Breastfeeding taskforce

Exclusive breastfeeding? Yes. Effective breastfeeding? No. What to do ? -Governance now

An IAS officer writes about a project that improves weight gain in babies in Nandurbar district of Maharashtra

Our hearts almost skipped a beat when we heard the success story of Community Health Worker (CHO) Dr. Sandeep Kakuste with baby Pinki Lakhan Patil, who was born underweight in a brick oven. Pinki weighed 1.7 kg at birth. Since she was exclusively breastfed, she could not have gained weight by any other method. However, following the techniques of IIT Bombay’s ‘Health Spoken Tutorials’, Pinki gradually gained weight and weighed 2.5 kg in 14 days – a weight gain of 800 grams in a fortnight. CHO Dr Rakesh Patil says that never in his seven-year career has he seen weight gain from breastfeeding at this rate.

Nandurbar has an exclusive breastfeeding rate of 86.6%. (The breastfeeding rate is an indicator that measures whether the child has had breast milk exclusively during the first six months of life). According to this mathematical figure, this would mean that in babies from 0 to 6 months, the incidence of underweight/wasting/stunting would be proportionally less in the district, because children only drink their mother’s milk and nothing else.

Yet, according to NFHS-5 data, Nandurbar’s indicators of stunting, wasting, and underweight remain very high. No less than 57.2% of children are underweight, 45.8% are stunted and 30.7% are wasted. This means that the high rate of exclusive breastfeeding does not translate into a reduction in child malnutrition.

Speaking of breastfeeding, for a layman like me, the only image and explanation that emanates is that of a mother holding her child to her breast, until I came across Health Spoken Tutorials which can easily be called of “mechanical engineering” on the phenomenon of breastfeeding. . These tutorials have helped us simplify ‘hold and lock’ so effectively that we have started to see positive and good results with corresponding proportional weight gain in children.

In the field, when I saw ‘cradle hold’ practices with a child’s head often tilted towards the mother, I wondered if we as adults could ever drink water from the same way in a glass or bottle with the head tilted to the side. In nipple-feeding, I have often seen the mother hold her child to her breast as she continued to do agricultural work.

It makes perfect sense for the child to be held at the breast in a way that makes it easier for him to drink milk. Central to breastfeeding is the idea of ​​“milk transfer” from mother’s breast to child. The idea of ​​a “proper latch” of the child on the mother’s breast is also at the heart of breastfeeding.

During my visits to the district hospital, I saw many babies running out of energy and crying and many worried mothers complaining, “Ye doodh nahi pi raha hai”. This made me curious as to why the starving child resisted drinking his mother’s milk.

The tendency is more often to blame the recipient for their handicaps – illiteracy, ignorance and poverty. I often heard comments like “Mata khud hi bachche ka bhala nahi chahti” or “Yeh log itne bachche kar lete hai ki sab pe dhyan nahi dete”.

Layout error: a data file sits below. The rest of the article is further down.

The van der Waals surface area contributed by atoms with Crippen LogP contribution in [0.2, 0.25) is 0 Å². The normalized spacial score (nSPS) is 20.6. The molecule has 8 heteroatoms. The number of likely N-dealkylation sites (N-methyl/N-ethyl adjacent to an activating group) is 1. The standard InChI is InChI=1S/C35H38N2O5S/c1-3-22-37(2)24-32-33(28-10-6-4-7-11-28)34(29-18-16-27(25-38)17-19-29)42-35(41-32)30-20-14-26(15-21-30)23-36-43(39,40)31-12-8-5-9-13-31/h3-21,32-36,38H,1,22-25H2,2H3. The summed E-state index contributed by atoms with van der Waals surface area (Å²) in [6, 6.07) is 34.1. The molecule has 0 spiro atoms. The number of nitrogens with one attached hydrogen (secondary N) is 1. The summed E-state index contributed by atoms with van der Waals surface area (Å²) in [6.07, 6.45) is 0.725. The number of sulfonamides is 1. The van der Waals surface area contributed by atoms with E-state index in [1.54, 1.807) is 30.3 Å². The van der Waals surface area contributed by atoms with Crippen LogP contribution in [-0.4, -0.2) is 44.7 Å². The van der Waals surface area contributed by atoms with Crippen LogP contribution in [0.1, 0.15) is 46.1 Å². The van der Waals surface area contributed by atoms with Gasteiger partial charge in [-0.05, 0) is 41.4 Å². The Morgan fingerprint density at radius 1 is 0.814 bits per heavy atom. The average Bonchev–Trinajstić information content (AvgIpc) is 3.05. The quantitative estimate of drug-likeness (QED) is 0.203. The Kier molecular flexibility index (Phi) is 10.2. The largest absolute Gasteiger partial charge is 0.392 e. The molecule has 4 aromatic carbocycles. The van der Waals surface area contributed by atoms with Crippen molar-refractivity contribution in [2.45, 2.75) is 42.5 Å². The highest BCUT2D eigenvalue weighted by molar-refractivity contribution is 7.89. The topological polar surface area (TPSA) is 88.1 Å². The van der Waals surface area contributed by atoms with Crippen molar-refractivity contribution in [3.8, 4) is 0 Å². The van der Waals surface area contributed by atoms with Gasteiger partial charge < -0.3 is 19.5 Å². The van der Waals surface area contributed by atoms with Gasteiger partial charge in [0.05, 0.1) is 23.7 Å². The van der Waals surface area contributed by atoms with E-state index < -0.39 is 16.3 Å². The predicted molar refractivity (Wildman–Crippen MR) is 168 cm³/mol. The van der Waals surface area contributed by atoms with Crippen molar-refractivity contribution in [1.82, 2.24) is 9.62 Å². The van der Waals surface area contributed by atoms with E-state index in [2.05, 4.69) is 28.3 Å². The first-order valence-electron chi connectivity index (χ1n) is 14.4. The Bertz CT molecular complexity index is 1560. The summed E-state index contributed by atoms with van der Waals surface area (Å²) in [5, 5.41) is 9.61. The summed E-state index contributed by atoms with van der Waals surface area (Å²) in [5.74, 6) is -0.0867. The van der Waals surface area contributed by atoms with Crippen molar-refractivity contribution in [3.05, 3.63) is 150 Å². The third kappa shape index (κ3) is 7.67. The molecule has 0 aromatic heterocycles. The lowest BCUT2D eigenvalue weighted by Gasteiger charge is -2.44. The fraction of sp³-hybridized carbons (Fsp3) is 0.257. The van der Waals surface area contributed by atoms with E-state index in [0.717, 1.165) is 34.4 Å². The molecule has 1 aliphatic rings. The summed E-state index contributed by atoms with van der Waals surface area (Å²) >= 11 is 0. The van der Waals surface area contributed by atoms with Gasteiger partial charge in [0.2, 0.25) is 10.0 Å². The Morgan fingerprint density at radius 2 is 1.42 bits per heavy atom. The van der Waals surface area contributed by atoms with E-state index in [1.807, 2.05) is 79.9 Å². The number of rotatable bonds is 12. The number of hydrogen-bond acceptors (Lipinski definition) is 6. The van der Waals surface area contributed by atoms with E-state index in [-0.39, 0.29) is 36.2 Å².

The question that comes to mind is: are we really helping these mothers with an easier and more effective technique or are we just justifying our own incompetence?

The mothers Dr. Kakuste and Dr. Patil helped were so thrilled to see the weight gain in their children that they stuck to the new Breastfeeding Skill from the Tutorials and followed it through.

These spoken health tutorials not only introduced us to a different grip or new technique, but also gave us clear analogies as to why we need to be convinced by these instructions. For example, we have learned that simply extending the child’s neck while breastfeeding helps the swallowing process, just as we extend our neck when drinking water. We have also learned that a complete alignment of the child to the mother’s breast increases his comfort when drinking his mother’s milk.

The logic behind each idea and the micro-managed distribution of the “take” has only helped us push these techniques wide and deep into health systems and as well as into ICDS, which is what we thought so far that only doctors could understand. Our ASHA tais and Anganwadi sevikas have absorbed these tutorials.

Speaking of weight gain in a child between 0 and 6 months, the only intake we have is that of breast milk. We don’t quantify it because we couldn’t store that on a larger scale. For example, when we look at growth rates in Nandurbar, we find that it is quite normal for a child 0-6 months to gain 300-350 grams monthly. This basically translates to almost 10-12 grams per day.

While the National Nutrition Mission guidelines recommend weight gain of 28 grams per day, the health tutorials have helped us achieve weight gain of 35-40 grams and even 50 grams per day.

What have we learned here? Although the mothers of these starving babies have been told about exclusive breastfeeding for the first six months, they do not know about effective breastfeeding. The hungry bellies of those little babies all around us, who cannot speak, are overshadowed by the inability of mothers to transfer their milk into their stomachs.

We thank Dr. Rupal Dalal of Health Spoken Tutorials, IIT Bombay, and Dr. Devaji Patil for helping us establish the implementation framework. We offer our appreciation and gratitude to Nandurbar collector Manisha Khatri for being a strong anchor in supporting this project.

Minal Karanwal, Sub-Division Officer, Project Officer, Nandurbar District (Maharashtra), is the IAS Officer for Batch 2019.